Chatuchak Market, an aimless bus ride, and the disappointingly tame Khao San Road: an abbreviated introduction to Bangkok in anticipation of the real gig, Cambodia.
Our second day remains a bit of a blur; I've scrawled in my notebook, "Bangkok. Not nearly so hectic, at least the parts of it we've seen, as it's made out to be. I feel surprisingly like I am in New York. [S and I] have fought a bit, but I suppose it could be worse."
I guess this abbreviated stream of consciousness is attributable to the sheer amount of stuff we tried to cram in before grabbing our Day 3 bus to cross into Cambodia. Because the details of much of our meandering would likely bore you, I present a list:
Eat breakfast; pay 70 baht for a rather poor "buffet" (muesli, Tang, warm pineapple, but some admittedly delicious Jif peanut butter) at the guesthouse
Ask the proprietor for some general advice on getting around the city
Pop into one of the ubiquitous 7-11s, due to an irrational desire to discover whether there would be lychee-flavored Slurpees (no)
Walk for about 45 minutes to what we thought was Chatuchak Weekend Market, but was instead just a busy road
Hail a taxi and persuade the driver to use his meter, through the liberal usage of pointing, then repeating the word "Chatuchak" until he realized that we, moron tourists, probably wanted to go to one of Bangkok's biggest weekend tourist draws
Marvel at the wonder that is the sprawling market -- bins full of thumb-sized turtles; lanes and lanes of puppies, kittens, even red squirrels; oodles of shocking yellow T-shirts praising the Thai king; lighters of all shapes and sizes; magnets; clothes, used and new, including some repurposed vintage Adidas shirts that appeared destined for Urban Outfitters; tiny speckled eggs fried by the dozen; tea served in a plastic bag, accompanied by a neon-green straw; blind strolling minstrels with mobile mics and amps; and more, more, more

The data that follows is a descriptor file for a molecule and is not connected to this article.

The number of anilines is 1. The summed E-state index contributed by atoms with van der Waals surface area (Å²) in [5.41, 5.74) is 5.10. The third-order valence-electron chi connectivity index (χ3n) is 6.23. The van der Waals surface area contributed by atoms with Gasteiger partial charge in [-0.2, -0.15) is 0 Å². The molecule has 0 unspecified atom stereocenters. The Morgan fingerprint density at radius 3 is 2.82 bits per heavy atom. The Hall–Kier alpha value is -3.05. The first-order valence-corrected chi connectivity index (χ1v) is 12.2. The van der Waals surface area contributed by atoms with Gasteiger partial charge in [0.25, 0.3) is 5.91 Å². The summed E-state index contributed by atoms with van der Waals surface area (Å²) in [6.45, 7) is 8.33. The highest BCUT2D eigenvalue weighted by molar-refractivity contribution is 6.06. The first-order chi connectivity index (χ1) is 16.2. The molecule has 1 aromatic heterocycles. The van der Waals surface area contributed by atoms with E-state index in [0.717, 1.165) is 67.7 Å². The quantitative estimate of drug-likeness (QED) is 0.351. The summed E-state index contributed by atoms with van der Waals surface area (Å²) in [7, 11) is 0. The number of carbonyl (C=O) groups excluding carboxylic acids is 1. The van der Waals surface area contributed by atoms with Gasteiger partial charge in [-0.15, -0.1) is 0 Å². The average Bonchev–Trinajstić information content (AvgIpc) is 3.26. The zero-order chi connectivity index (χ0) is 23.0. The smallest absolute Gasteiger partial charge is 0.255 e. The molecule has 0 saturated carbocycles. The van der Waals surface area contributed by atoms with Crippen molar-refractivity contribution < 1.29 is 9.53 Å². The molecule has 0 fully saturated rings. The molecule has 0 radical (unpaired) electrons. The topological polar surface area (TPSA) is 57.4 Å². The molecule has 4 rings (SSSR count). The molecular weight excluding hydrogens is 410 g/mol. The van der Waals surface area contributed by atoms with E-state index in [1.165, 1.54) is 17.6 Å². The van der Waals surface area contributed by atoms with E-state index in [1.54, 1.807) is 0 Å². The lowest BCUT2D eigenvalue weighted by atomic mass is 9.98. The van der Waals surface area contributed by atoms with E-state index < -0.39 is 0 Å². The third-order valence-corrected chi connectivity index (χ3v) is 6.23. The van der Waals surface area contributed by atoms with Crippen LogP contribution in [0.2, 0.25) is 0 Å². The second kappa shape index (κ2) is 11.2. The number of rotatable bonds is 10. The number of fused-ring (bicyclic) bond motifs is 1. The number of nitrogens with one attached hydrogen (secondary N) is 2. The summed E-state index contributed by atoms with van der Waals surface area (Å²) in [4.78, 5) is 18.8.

Attempt to take a tuk tuk, get into a large argument with S about our next move, then take a metered taxi to explore travel logistics for the remainder of our trip
Visit Mo Chit bus station to determine the cost and time of the ride to the Aranyaprathet border crossing
Argue some more
Head to the train station to compare offering with other options; man at information booth vehemently counsels against the train: "It take very long time, and you stand. Very cheap, but you stand by Thais who want to go to casino for six hours."
Call S a huge dick, then immediately apologize to him for being a dirty cunt, before being accosted by a helpful woman who directed us toward a bus that would take us to Banglamphu, the traditional Bangkok tourist district that encompasses Khao San Road, hailed by every guidebook we read as dirty and full of cheats
Pay 8 baht for what turned out to be one of the best parts of our entire trip: a bus ride through town that offered a new perspective (for example, rather than being groped by a man in a spittle-encrusted kurta, I witnessed a sweeper woman get onto the bus, and when she stumbled, the fare collector actually deigned to help her gather her possessions and ensured that the sweeper got to sit down, something that particularly struck me as an event I would never witness in Delhi); got off at an arbitrary point that looked interesting
Took in sights, including ironic T-shirts, an old fort, and a pier; consumed dim sum, fresh noodle soup, and the thick batter encasing what was essentially a lollipop of meat (which carnivorous S graciously gobbled)
Visited a "China Emporium" where we procured a few very useful things -- a travel alarm clock (which lasted, I kid you not, until an hour or two after we returned to Delhi), a pocket knife, and tweezers
Finally reached Khao San Road, to be disappointed by the shockingly clean wide lanes (where are the cows? the rickshaws and Balenos and bicyclists and trucks?); ate some delicious noodly thing at a roadside stall instead of at an overpriced pub filled with drunken idiots with accents of all colors
Returned to guesthouse and slept